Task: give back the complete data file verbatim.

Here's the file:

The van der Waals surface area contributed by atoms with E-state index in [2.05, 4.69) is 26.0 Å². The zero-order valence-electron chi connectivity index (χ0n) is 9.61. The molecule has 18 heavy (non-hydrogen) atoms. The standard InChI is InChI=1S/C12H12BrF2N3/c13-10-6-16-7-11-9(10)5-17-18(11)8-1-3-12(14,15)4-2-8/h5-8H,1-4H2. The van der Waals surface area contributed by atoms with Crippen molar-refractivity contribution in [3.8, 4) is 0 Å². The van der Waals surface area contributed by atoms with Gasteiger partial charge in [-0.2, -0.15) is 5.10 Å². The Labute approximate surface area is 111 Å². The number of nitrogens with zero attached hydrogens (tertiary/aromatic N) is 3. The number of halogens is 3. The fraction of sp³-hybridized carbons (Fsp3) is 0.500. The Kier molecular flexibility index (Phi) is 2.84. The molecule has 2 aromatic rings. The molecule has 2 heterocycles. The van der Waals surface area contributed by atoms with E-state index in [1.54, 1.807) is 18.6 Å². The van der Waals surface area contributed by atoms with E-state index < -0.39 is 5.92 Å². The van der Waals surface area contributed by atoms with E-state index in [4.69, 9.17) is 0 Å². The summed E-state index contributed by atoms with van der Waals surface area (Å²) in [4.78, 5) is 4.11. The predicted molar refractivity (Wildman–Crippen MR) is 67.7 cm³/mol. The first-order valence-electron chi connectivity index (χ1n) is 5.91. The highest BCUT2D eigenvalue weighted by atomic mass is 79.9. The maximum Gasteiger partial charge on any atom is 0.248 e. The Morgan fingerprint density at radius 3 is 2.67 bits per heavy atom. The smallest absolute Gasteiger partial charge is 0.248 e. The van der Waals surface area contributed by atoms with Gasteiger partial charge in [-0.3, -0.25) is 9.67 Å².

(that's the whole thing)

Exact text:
The van der Waals surface area contributed by atoms with E-state index in [2.05, 4.69) is 26.0 Å². The zero-order valence-electron chi connectivity index (χ0n) is 9.61. The molecule has 18 heavy (non-hydrogen) atoms. The standard InChI is InChI=1S/C12H12BrF2N3/c13-10-6-16-7-11-9(10)5-17-18(11)8-1-3-12(14,15)4-2-8/h5-8H,1-4H2. The van der Waals surface area contributed by atoms with Crippen molar-refractivity contribution in [3.8, 4) is 0 Å². The van der Waals surface area contributed by atoms with Gasteiger partial charge in [-0.2, -0.15) is 5.10 Å². The Labute approximate surface area is 111 Å². The number of nitrogens with zero attached hydrogens (tertiary/aromatic N) is 3. The number of halogens is 3. The fraction of sp³-hybridized carbons (Fsp3) is 0.500. The Kier molecular flexibility index (Phi) is 2.84. The molecule has 2 aromatic rings. The molecule has 2 heterocycles. The van der Waals surface area contributed by atoms with E-state index in [1.54, 1.807) is 18.6 Å². The van der Waals surface area contributed by atoms with E-state index < -0.39 is 5.92 Å². The van der Waals surface area contributed by atoms with E-state index in [4.69, 9.17) is 0 Å². The summed E-state index contributed by atoms with van der Waals surface area (Å²) in [4.78, 5) is 4.11. The predicted molar refractivity (Wildman–Crippen MR) is 67.7 cm³/mol. The first-order valence-electron chi connectivity index (χ1n) is 5.91. The highest BCUT2D eigenvalue weighted by atomic mass is 79.9. The maximum Gasteiger partial charge on any atom is 0.248 e. The Morgan fingerprint density at radius 3 is 2.67 bits per heavy atom. The smallest absolute Gasteiger partial charge is 0.248 e. The van der Waals surface area contributed by atoms with Gasteiger partial charge in [-0.3, -0.25) is 9.67 Å².